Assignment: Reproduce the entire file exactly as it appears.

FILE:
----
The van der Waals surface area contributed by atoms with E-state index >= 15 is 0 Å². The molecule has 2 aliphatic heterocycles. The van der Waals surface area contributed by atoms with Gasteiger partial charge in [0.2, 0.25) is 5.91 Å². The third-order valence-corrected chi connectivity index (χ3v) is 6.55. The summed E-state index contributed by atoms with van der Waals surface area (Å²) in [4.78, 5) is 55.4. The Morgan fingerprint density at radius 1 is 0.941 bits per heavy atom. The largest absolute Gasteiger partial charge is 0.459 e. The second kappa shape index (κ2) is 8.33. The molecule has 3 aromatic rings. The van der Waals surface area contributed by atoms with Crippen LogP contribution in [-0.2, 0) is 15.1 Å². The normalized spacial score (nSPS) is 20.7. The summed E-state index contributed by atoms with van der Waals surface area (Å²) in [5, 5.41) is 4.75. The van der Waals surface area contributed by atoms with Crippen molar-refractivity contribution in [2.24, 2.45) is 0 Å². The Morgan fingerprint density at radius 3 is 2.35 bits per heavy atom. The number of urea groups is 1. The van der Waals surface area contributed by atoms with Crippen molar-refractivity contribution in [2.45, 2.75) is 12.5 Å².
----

The van der Waals surface area contributed by atoms with E-state index >= 15 is 0 Å². The molecule has 2 aliphatic heterocycles. The van der Waals surface area contributed by atoms with Gasteiger partial charge in [0.2, 0.25) is 5.91 Å². The third-order valence-corrected chi connectivity index (χ3v) is 6.55. The summed E-state index contributed by atoms with van der Waals surface area (Å²) in [4.78, 5) is 55.4. The Morgan fingerprint density at radius 1 is 0.941 bits per heavy atom. The largest absolute Gasteiger partial charge is 0.459 e. The second kappa shape index (κ2) is 8.33. The molecule has 3 aromatic rings. The van der Waals surface area contributed by atoms with Crippen LogP contribution in [-0.2, 0) is 15.1 Å². The normalized spacial score (nSPS) is 20.7. The summed E-state index contributed by atoms with van der Waals surface area (Å²) in [5, 5.41) is 4.75. The van der Waals surface area contributed by atoms with Crippen molar-refractivity contribution in [2.24, 2.45) is 0 Å². The Morgan fingerprint density at radius 3 is 2.35 bits per heavy atom. The number of urea groups is 1. The van der Waals surface area contributed by atoms with Crippen molar-refractivity contribution in [2.45, 2.75) is 12.5 Å².